Here we are in an age of automation, consolidation, virtualization, optimization and the proliferation of a dozen other terms and technologies that are enabling IT organizations and users to do more with less and from just about any location. We’re building clouds and service catalogs, virtual desktops and creating IT service providers. The skills required by IT organizations continue to grow in leaps and bounds. No more can you just be “the router engineer” or “the backup engineer”, you’re faced with learning other technologies. Not so much learning, but cross training. How can you design any IT system without knowing how other parts work? The inter-dependencies are deep, and are only getting deeper. There was a day when you had discrete systems. A server, with a NIC and a SCSI adapter connected to a LAN and a disk array. The server was managed by the server team, the LAN by the network team and the array by the storage team. The line of demarcation was the cabling or the NIC/SCSI adapter. There wasn’t much need for the LAN team to work on the server or the server admin to work on the array. Some might say, “Times were simpler back then.” Maybe, but the silos were taller and their walls thicker.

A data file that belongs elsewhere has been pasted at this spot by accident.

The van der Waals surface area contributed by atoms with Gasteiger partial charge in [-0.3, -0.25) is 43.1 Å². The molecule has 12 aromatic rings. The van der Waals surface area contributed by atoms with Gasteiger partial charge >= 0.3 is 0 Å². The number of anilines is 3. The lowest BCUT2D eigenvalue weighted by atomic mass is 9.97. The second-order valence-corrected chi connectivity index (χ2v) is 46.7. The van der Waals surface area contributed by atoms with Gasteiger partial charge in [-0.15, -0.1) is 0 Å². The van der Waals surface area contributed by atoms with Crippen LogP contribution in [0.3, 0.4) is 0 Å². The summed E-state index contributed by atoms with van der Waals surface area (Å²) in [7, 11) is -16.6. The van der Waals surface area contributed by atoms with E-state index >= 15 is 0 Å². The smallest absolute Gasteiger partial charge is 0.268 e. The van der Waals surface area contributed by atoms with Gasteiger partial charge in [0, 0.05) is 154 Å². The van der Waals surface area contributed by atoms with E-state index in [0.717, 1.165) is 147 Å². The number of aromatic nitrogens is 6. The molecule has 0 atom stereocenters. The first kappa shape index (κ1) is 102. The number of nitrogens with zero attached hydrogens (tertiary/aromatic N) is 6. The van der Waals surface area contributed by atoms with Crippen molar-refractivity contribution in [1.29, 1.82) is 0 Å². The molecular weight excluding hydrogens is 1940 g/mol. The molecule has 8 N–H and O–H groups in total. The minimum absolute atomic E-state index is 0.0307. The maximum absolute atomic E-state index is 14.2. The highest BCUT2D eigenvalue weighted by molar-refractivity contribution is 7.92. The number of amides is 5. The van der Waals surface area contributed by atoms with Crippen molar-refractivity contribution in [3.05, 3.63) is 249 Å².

That was then, this is now. There are switches that run on the server like the Nexus 1000v. There was a time when “internal storage’ meant a server with 20 internal drive bays. Now storage companies are demoing running VMs inside their arrays. In BigData environments, we move the data closer to the compute, maybe it’s time to move the compute closer to the data? Is specialization of skills fading and generalization emerging?
So now we’ve got server folks learning LAN, LAN folks learning SAN and everyone learning server virtualization.